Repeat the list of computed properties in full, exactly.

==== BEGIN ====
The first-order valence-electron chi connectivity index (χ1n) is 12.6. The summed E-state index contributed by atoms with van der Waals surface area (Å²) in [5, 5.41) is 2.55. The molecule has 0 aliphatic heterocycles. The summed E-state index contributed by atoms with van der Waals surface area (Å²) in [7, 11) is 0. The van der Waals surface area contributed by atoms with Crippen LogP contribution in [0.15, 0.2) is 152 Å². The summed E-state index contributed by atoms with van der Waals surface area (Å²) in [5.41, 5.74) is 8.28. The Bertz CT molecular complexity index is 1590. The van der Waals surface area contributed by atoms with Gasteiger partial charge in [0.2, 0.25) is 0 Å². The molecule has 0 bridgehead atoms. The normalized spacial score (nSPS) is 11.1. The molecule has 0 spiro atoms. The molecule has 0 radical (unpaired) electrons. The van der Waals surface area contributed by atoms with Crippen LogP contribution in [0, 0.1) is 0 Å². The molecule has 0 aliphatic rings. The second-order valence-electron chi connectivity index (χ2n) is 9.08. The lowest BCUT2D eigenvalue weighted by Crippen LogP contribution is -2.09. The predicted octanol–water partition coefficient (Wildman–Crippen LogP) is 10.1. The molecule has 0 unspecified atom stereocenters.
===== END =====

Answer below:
The first-order valence-electron chi connectivity index (χ1n) is 12.6. The summed E-state index contributed by atoms with van der Waals surface area (Å²) in [5, 5.41) is 2.55. The molecule has 0 aliphatic heterocycles. The summed E-state index contributed by atoms with van der Waals surface area (Å²) in [7, 11) is 0. The van der Waals surface area contributed by atoms with Crippen LogP contribution in [0.15, 0.2) is 152 Å². The summed E-state index contributed by atoms with van der Waals surface area (Å²) in [5.41, 5.74) is 8.28. The Bertz CT molecular complexity index is 1590. The van der Waals surface area contributed by atoms with Gasteiger partial charge in [0.2, 0.25) is 0 Å². The molecule has 0 bridgehead atoms. The normalized spacial score (nSPS) is 11.1. The molecule has 0 spiro atoms. The molecule has 0 radical (unpaired) electrons. The van der Waals surface area contributed by atoms with Crippen LogP contribution in [0, 0.1) is 0 Å². The molecule has 0 aliphatic rings. The second-order valence-electron chi connectivity index (χ2n) is 9.08. The lowest BCUT2D eigenvalue weighted by Crippen LogP contribution is -2.09. The predicted octanol–water partition coefficient (Wildman–Crippen LogP) is 10.1. The molecule has 0 unspecified atom stereocenters.